A study examining 37 different cultures has found that heterosexual men and women have significantly different preferences regarding their sexual partners. The finding bolsters the theories of evolutionary psychologists, who believe the difference is the result of evolutionary pressures.
Daniel Conroy-Beam of the University of Texas at Austin and his colleagues found they could predict a person’s sex with 92 percent accuracy if they knew his or her preferences regarding their sexual partners.
“Our new appraisal of sex differences in terms of the overall pattern of mate preferences shows that this important domain of life is dramatically different for the sexes — much more than researchers have thus far appreciated,” they wrote in their study, which was published in the Personality and Social Psychology Bulletin.
The study consisted of 4,764 men and 5,389 women across 33 countries and 37 cultures. The participants were asked to rate the desirability of 18 traits. Four of the traits were predicted to be sex differentiated according to evolutionary hypotheses: good financial prospects, good looks, chastity, ambition and industriousness. The remaining traits were predicted to not be sex differentiated: good cook and housekeeper, pleasing disposition, sociability, similar educational background, refinement/neatness, dependable character, emotional stability, desire for home and children, favorable social status, similar religious background, similar political background, mutual attraction—love, good health, and education/intelligence. The participants were also asked the ideal age difference between themselves and their partner.
Evolutionary psychology predicts that men and women will tend to have consistently different mating strategies because of a simple fact: Women get pregnant and men do not. This fundamental asymmetry means men and women face different challenges in regards to reproductive fitness, the number of offspring produced by an individual.
Gestation and breastfeeding requires women to invest time and resources in her children, shortening her reproductive lifespan. “Consequently, in long-term mating, women more severely faced the adaptive problem of acquiring resources to produce and support offspring. Women are therefore predicted to greater prefer long-term, committed mates who possess resources and qualities linked to resource acquisition such as status, ambition, and slightly older age,” the researchers wrote.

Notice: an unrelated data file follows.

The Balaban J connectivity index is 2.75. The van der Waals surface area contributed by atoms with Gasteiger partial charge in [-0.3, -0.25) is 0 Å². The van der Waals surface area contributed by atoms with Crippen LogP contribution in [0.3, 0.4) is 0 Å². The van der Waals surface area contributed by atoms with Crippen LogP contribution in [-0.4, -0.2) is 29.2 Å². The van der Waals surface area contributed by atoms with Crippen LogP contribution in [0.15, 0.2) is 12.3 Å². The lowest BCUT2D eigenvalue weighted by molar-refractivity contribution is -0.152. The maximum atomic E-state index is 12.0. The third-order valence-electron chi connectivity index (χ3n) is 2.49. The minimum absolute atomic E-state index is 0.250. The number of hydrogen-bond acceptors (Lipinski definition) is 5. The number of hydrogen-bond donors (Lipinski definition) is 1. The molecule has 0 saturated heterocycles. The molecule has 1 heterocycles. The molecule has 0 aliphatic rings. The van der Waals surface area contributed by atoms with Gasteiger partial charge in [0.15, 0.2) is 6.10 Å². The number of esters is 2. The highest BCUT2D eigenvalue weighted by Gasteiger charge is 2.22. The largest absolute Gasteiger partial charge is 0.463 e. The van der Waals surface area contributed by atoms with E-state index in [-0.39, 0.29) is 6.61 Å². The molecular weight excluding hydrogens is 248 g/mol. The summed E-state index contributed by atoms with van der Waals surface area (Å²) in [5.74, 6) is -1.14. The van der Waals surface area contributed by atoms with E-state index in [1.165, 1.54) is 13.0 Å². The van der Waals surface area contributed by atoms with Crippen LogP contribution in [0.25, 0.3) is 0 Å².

Conroy-Beam and his colleagues conducted the research to account for a shortcoming in previous evolutionary psychology studies. Previous research had investigated the differences between men and women by isolating a single variable for study. However, the researchers noted, humans evaluate potential partners based on a host of traits — not just one. Mate selection is a complex multidimensional task.
“For example, men, more than women, prefer their partners to be physically attractive, but they must also be kind, educated, and share their political values; women, more than men, desire partners with good financial prospects, but they must also be ambitious, emotionally stable, and share their religious views. Importantly, mates do not come a la carte but prix fixe: Each potential mate has a set of features that must be accepted or rejected wholesale.”
To account for this complexity, the researchers used a multi-dimensional statistic called Mahalanobis distance in their study. They found only a 22 percent overlap in the sexual preferences of men and women.
“A large body of research demonstrates that mate preferences are universally sex differentiated along individual dimensions, but our multivariate analyses show that these individual dimensions contribute to a much larger (and underappreciated) sexual dimorphism in the overall pattern of preferences. This pattern-wise sex difference is large, cross-culturally robust, and driven primarily by those dimensions predicted to be sex differentiated by prior evolutionary hypotheses,” Conroy-Beam and his colleagues concluded.